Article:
We get grinding on the glorious coastal roads of County Antrim with the Ballymena Road Club
- Words: Patrick Trainor | Photos: Dillon Osborne
“There’ll be a few tired riders out today,” says John McKillop, the club vice-chairman, as we arrive.
“Our member Eileen Burns was riding the Commonwealth Games road race last night, so a few of us were here at the clubhouse until the early hours.”
A short statement that illuminates the make-up of Ballymena Road Club — that is to say, the high quality of its riders, the camaraderie and the fact that the members are fortunate enough to have a clubhouse of their own.
Three groups mustered by club chairman Paul Murdoch depart separately and we’re soon on deserted back roads in increasingly rolling terrain. There’s plenty of chat in my group as it rotates.
Derek Dougan is in charge of the changes today and everyone is doing a stint on the front, with no shirking. There’s always a designated leader for each group and
ride, a person who knows the route and controls the group.
“We have a lot of very strong riders coming in at A4 level and we teach road craft so they can move up. We’ve got great racing heritage and we’re keen to preserve that,” says Derek’s son David, leading the B group.
Racing has been very much a part of Ballymena RC since the club was formed in 1954. The legendary Billy Kerr won many national titles and major stage races as well as riding in several Commonwealth Games and the 1980 Olympics. Andrew Moss and Ryan Connor continued the tradition and most recently Eileen Burns, the Irish TT champion.
The racing heritage also extends to organising quality races. The Wallace Caldwell Memorial Road Race Trophy and the Red Hand Trophy are two of the most popular races in the country. The club is rightly proud of these races’ excellent reputation as they are all real club efforts with all members pitching in, as well as the local community.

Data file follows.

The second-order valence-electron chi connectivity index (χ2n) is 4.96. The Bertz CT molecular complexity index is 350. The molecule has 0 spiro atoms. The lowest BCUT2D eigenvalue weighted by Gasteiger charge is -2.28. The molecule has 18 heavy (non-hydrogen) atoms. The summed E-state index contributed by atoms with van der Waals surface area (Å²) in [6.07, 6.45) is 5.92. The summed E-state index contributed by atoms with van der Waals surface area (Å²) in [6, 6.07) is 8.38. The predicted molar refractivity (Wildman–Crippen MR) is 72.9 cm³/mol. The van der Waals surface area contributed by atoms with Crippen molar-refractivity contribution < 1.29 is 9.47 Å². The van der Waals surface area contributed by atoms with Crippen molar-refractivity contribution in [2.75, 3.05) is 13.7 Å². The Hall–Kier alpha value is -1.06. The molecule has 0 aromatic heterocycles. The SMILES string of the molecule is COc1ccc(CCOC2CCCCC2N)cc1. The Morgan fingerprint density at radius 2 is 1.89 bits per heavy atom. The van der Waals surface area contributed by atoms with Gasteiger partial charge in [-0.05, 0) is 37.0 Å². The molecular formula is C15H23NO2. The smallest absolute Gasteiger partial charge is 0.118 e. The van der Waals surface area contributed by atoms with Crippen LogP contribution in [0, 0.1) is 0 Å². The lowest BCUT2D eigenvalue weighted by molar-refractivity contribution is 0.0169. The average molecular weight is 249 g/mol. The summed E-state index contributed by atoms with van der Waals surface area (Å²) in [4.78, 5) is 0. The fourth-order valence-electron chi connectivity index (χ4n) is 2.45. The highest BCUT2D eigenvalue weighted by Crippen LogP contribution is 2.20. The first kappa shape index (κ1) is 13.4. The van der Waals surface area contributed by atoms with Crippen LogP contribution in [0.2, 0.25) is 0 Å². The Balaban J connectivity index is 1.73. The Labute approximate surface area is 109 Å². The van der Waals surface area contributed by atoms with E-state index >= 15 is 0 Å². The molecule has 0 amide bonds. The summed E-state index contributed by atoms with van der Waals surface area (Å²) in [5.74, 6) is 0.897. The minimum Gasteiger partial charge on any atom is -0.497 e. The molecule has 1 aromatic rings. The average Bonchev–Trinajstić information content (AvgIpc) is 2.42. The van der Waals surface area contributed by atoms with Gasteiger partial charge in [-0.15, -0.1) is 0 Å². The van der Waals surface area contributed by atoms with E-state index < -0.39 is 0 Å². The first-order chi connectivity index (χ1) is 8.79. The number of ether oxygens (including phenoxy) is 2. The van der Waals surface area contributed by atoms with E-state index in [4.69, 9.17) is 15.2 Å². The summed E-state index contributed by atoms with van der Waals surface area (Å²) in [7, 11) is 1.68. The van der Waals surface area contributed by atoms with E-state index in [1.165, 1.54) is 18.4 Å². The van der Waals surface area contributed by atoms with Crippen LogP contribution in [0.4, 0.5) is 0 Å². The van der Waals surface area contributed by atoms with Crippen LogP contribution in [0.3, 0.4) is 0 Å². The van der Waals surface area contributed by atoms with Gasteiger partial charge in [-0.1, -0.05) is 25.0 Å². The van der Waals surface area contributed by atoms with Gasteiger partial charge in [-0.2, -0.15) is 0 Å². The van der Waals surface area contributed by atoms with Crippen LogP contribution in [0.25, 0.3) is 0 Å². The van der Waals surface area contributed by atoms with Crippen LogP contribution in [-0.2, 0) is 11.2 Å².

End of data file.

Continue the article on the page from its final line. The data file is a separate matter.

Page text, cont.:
It’s not all about racing, the club has an excellent initiative for attracting new members that has been running successfully for over 30 years: the Fun Tour Series.
This series of weekly beginners’ training rides take place every Saturday morning for 13 weeks between September and December, and is supported by the local council. Riders of all abilities can participate and can achieve Bronze, Silver or Gold certificates and medals, dependent on the number of rides completed.
Our route today takes us to the coast. After a quick stop at Carnlough it is a super-fast ride along the coast road, with a strong tailwind taken advantage of, before hitting the climb of Glenariff. It’s such a shame that the weather was bad when the Giro d’Italia passed through here in 2014, as it really is such an enchanting area.
The climb is known as the Queen of the Glens, a long, steady five-mile rise up through a natural amphitheatre with high stone crags and waterfalls.
Today it offers a chance to talk to Neil Kerr, organiser of the Billy Kerr Sportive: “I wanted to do something to honour my father, so the sportive was born a few years ago. It has raised tens of thousands of pounds for local charities and is the biggest project the club undertakes alongside the open road races.”
Regrouping at the summit, it really is downhill all the way to the finish over 10 miles away and everyone gives it a go regardless. “This is what I love about the club,” says Adele Kennedy, the club secretary.
“It’s excellent at helping new members. I joined for the touring and am now in the B group. We’re working with Cycling Ulster to become a Clubmark accredited club, and also developing our Sprocket programme to bring more young riders in.”
Judging by the speed of today’s ride it’s not hard to see why this area has such a rich pedigree of racers as well as many happy club members. Perhaps this is the secret to them being the fastest area in the UK on Strava last year? Maybe, but they’re not telling.